Rockefeller questions Facebook, MySpace on privacy efforts

Senate Commerce Committee Chairman Jay RockefellerJohn (Jay) Davison RockefellerBottom Line World Health Day: It's time to fight preventable disease Lobbying World MORE (D-W.Va.) on Tuesday questioned whether Facebook and other social networking sites are protecting their users' privacy. 

In a letter Tuesday to the leaders of MySpace and Facebook, Rockefeller said he was concerned about reporting in the Wall Street Journal alleging privacy leaks on Facebook and MySpace. Recent reports by the newspaper said third-party app companies provided some user data from the sites to advertisers, violating official policies of MySpace and Facebook.


“These reports raise serious questions about social networking sites’ commitment to enforcing their own privacy policies on behalf of consumers,” Rockefeller said in a statement. 

He added that he is "dedicated to protecting American consumers from abuse and violations of their trust. I intend to find out whether today’s social networking sites are adequately protecting their users’ personal information."

Rockefeller addressed his letter to Mark Zuckerberg, founder and chief executive of Facebook, and Michael Jones, president of MySpace. He asked the companies about how they enforce their policies and what penalties they impose on those who flout them. He also asked how the companies keep users notified of privacy developments.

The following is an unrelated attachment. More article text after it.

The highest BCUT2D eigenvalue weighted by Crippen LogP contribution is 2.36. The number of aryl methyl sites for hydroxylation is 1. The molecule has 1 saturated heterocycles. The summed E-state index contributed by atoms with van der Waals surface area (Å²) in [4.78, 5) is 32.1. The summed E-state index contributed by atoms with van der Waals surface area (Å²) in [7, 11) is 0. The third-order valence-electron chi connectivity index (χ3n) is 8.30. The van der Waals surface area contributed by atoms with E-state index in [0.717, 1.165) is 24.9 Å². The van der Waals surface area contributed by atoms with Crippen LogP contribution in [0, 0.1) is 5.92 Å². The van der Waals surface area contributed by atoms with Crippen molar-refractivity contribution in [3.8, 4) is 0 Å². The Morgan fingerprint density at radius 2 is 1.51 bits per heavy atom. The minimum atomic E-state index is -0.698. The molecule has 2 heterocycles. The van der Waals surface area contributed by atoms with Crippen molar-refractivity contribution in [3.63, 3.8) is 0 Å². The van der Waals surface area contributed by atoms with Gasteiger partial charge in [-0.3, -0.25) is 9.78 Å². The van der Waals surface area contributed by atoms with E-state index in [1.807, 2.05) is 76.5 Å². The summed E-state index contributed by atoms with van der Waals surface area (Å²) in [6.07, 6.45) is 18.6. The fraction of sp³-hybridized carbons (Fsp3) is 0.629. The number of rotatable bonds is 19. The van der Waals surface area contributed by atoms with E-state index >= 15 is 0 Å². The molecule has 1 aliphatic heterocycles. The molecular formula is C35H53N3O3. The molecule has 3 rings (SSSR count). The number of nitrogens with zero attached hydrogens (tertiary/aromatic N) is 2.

Some critics have argued Facebook and MySpace have been too cavalier with user privacy, but many others say the alleged breaches amounted to no real harm. They said the level of data exchange involved in these alleged breaches is customary on the Web as advertisers seek to target their offerings to interested customers.

Facebook spokesman Andrew Noyes said Tuesday the company will address "confusion" that resulted from the newspaper report.

“We look forward to addressing any confusion that has resulted from the Wall Street Journal article and we’re happy to work with Sen. Rockefeller to answer any questions he may have," he said.

He said the issue is not "specific to Facebook" but is "caused by an inherent weakness in how Web browsers work, particularly the amount of information about a user that browsers shared with visited websites."

He said the issue has existed "across the Internet for years."

"Our proposed solution is to encrypt all user IDs that applications access with a key that is only available to Facebook and the application being used. But we aren’t stopping there. We’re going to work with browser manufacturers to address this issue on the browser level across the Internet," he said.

Facebook investigates and takes action in circumstances where third-party apps transfer information to advertisers or data brokers, he added.